Pennsylvania colleges dominate a nationwide list of post-secondary institutions with the highest tuition prices.
Tuition for in-state students at Penn State University and the University of Pittsburgh main campuses during the 2010-11 school year put the two universities in the top two spots on the U.S. Department of Education's list of most expensive tuition at public, four-year colleges.
Tuition prices then were $15,250 at Penn State and $14,936 at Pitt.
For the 2011-12 school year, the two universities flipped top spots with Pitt's tuition of $16,132 edging out Penn State's $15,984 according to the National Center for Education Statistics.
All 19 of Penn State's branch campuses also made the list of the 33 most expensive public, four-year universities, with $12,000-plus tuition rates.
"The cost of higher education is a concern for us, especially as Penn State serves a high percentage of students from low- and middle-income families," university spokesman Geoff Rushton said.
Penn State President Rodney Erickson was not available for an interview.
Penn State tuition for 2012-13 will be set at the July Board of Trustees meeting.
"The university is committed to keeping any increase as low as possible and not placing the full burden of the impacts of the economic climate on students," Rushton said.
According to the report, the national average for in-state college tuition at a four-year, public institution is $6,669.
When the cost of books, room and board are added to tuition, subtracting any scholarships students receive, Penn State and Pitt rank fourth and fifth respectively in the category of colleges with highest net cost - Penn State, $19,816, and Pitt, $18,933.
State budget factor
Rushton said state funding is a major factor in education cost to students. For example, in 1996, Penn State's state funding was $281 million and enrollment was 77,318 students, the university reports. In 2011, state appropriations were $279 million and there were 96,519 students enrolled.
In Gov. Tom Corbett's February budget proposal for 2012-13, Pitt and Penn State were each targeted for a 30 percent cut, or more than $40 million, to their appropriations.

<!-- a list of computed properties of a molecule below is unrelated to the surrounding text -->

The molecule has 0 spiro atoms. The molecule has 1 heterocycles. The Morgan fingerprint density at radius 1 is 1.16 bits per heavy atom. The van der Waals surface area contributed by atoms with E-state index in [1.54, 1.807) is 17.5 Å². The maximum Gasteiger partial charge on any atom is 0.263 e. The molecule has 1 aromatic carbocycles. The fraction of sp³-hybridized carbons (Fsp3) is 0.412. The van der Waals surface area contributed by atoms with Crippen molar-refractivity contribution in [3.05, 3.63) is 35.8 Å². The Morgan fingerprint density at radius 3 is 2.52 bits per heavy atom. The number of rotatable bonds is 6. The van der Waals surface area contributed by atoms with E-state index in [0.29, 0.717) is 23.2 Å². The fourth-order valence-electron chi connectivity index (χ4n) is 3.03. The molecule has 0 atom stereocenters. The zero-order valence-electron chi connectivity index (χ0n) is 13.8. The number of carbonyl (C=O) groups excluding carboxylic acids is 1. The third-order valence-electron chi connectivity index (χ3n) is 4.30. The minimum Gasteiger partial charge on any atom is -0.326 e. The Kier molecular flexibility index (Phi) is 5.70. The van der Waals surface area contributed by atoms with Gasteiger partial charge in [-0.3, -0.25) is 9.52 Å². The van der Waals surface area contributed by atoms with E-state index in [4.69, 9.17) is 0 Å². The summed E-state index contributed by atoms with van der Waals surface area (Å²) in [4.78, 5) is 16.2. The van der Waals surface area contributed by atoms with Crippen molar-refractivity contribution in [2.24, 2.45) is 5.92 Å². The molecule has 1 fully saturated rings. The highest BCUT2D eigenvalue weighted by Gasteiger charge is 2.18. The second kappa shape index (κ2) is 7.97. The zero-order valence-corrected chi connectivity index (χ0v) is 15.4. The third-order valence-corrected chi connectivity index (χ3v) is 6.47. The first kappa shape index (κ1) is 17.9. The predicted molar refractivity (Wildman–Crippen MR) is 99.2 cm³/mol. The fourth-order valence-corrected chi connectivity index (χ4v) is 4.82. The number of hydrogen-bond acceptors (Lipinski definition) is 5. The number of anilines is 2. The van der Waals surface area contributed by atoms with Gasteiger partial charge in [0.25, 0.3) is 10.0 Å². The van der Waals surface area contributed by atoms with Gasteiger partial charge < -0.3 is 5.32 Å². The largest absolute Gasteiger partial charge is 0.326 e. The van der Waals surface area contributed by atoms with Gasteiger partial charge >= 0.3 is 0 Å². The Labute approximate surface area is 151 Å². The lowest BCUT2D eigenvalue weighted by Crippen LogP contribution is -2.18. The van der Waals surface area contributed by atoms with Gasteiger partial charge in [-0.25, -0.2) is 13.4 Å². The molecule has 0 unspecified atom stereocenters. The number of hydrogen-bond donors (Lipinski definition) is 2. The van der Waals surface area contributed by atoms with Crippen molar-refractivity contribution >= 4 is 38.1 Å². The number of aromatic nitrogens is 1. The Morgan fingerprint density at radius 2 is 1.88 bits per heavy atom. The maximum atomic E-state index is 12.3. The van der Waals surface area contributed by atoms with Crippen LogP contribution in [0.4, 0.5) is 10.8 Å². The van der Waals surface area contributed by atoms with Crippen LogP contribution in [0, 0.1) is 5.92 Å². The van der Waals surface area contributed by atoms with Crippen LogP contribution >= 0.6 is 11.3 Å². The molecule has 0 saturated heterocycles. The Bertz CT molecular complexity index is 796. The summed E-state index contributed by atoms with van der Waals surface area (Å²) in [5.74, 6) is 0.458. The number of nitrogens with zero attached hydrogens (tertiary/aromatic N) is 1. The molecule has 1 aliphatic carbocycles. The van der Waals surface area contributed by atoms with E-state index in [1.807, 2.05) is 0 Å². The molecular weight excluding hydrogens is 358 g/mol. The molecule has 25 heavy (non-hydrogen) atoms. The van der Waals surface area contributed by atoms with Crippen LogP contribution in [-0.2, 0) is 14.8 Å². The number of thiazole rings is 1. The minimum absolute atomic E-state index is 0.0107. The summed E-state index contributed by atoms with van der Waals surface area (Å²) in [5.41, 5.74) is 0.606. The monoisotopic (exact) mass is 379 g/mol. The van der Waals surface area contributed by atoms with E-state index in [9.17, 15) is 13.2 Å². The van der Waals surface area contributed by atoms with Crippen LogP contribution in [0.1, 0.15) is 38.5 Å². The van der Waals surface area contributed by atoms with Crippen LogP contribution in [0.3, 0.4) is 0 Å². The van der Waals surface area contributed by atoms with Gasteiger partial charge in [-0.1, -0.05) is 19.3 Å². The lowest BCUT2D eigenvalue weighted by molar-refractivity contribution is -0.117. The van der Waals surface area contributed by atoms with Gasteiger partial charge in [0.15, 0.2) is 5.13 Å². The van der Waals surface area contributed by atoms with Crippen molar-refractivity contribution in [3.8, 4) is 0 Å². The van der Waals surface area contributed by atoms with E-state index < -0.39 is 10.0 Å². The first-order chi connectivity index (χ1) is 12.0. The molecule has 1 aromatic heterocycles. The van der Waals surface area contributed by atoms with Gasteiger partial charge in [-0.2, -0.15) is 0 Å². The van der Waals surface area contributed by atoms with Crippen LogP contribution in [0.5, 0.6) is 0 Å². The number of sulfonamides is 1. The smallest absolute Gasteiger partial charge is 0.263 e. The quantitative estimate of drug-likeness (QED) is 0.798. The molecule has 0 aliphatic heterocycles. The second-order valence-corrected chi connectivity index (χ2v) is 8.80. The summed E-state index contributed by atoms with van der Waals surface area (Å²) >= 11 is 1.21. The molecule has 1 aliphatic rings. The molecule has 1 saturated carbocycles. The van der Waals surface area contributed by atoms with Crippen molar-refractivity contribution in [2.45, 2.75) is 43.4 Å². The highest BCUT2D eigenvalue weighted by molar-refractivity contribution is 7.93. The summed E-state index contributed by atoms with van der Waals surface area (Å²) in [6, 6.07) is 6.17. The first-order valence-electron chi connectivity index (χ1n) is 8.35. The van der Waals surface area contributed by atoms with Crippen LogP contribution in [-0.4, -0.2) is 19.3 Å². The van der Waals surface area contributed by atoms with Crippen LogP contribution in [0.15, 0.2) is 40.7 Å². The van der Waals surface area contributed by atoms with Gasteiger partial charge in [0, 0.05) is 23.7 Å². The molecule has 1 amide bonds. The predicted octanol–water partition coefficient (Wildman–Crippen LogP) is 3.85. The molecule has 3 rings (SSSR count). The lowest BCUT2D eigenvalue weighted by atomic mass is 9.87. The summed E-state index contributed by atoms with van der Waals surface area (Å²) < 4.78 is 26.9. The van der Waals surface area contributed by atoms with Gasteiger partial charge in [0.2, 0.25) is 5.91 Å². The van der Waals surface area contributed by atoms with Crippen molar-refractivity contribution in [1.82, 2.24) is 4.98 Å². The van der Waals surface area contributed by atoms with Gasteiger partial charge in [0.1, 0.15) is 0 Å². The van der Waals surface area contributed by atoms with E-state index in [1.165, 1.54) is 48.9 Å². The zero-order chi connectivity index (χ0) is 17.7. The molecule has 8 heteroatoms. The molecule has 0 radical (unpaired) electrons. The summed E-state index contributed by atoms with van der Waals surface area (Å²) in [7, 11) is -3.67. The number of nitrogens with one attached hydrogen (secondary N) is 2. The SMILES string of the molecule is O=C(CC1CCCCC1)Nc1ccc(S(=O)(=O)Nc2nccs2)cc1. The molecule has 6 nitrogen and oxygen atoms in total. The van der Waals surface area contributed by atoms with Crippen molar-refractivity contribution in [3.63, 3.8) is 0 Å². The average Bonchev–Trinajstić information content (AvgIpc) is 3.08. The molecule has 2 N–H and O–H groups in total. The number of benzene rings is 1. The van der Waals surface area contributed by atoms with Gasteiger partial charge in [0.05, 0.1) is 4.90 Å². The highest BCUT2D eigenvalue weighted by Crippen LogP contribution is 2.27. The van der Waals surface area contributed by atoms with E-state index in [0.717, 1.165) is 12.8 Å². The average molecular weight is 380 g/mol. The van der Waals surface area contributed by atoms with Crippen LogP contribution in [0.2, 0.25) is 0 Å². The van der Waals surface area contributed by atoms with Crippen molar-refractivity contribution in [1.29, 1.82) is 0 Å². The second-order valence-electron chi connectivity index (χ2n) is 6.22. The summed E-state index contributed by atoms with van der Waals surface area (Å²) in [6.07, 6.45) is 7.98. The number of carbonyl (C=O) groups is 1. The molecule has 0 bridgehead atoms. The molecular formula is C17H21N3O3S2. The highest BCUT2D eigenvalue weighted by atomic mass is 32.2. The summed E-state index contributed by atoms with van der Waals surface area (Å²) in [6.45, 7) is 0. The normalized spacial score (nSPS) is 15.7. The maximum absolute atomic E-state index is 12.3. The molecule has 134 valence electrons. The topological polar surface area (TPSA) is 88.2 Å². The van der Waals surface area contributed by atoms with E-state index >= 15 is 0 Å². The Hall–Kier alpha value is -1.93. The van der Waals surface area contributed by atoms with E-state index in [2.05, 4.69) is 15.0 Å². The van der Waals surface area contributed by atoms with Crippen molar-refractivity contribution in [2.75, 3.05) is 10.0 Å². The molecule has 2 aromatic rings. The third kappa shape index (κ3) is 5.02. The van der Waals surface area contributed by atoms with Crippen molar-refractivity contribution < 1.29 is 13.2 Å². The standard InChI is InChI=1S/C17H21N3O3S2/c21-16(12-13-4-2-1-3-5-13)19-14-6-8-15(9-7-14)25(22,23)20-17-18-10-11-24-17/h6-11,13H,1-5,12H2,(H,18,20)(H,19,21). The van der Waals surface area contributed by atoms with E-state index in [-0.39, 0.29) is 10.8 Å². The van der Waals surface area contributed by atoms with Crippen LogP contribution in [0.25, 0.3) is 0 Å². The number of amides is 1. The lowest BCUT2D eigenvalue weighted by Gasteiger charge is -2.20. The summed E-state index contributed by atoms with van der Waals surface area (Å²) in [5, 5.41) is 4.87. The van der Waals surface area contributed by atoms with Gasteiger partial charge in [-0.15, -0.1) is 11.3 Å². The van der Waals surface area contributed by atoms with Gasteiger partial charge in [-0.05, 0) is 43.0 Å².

"The proposed budget cut would force a tuition increase," said Pitt spokesman John Fidele.
Although the state senate has passed a bill attempting to completely restore the universities' funding to 2011-12 levels, the budget appropriations are still being negotiated among the state house, senate and Corbett, said Tim Eller, spokesman for the Pennsylvania Department of Education.
Corbett has argued that the cuts represent a small percent of the universities' total general fund budgets worth about $800 million at Pitt and $1 billion at Penn State.
"Many times, being No. 1 on a list is a good thing;" Eller said of the most expensive tuition list. "However, I don't believe that would apply here. Postsecondary institutions in Pennsylvania need to ensure that higher education remains affordable and accessible to all Pennsylvanians. Unfortunately, even when these institutions received more taxpayer dollars, they continued to increase tuition. For example, since 2001, Pennsylvania taxpayers invested more than $3.4 billion into Penn State; however, tuition increased by more than 114 percent.
"Since 2001, state taxpayers invested nearly $1.8 billion into Pitt; however, tuition increased by more than 107 percent," Eller said. "Like families and business have done over the past several years, higher education institutions need to tighten their belts and live within their means."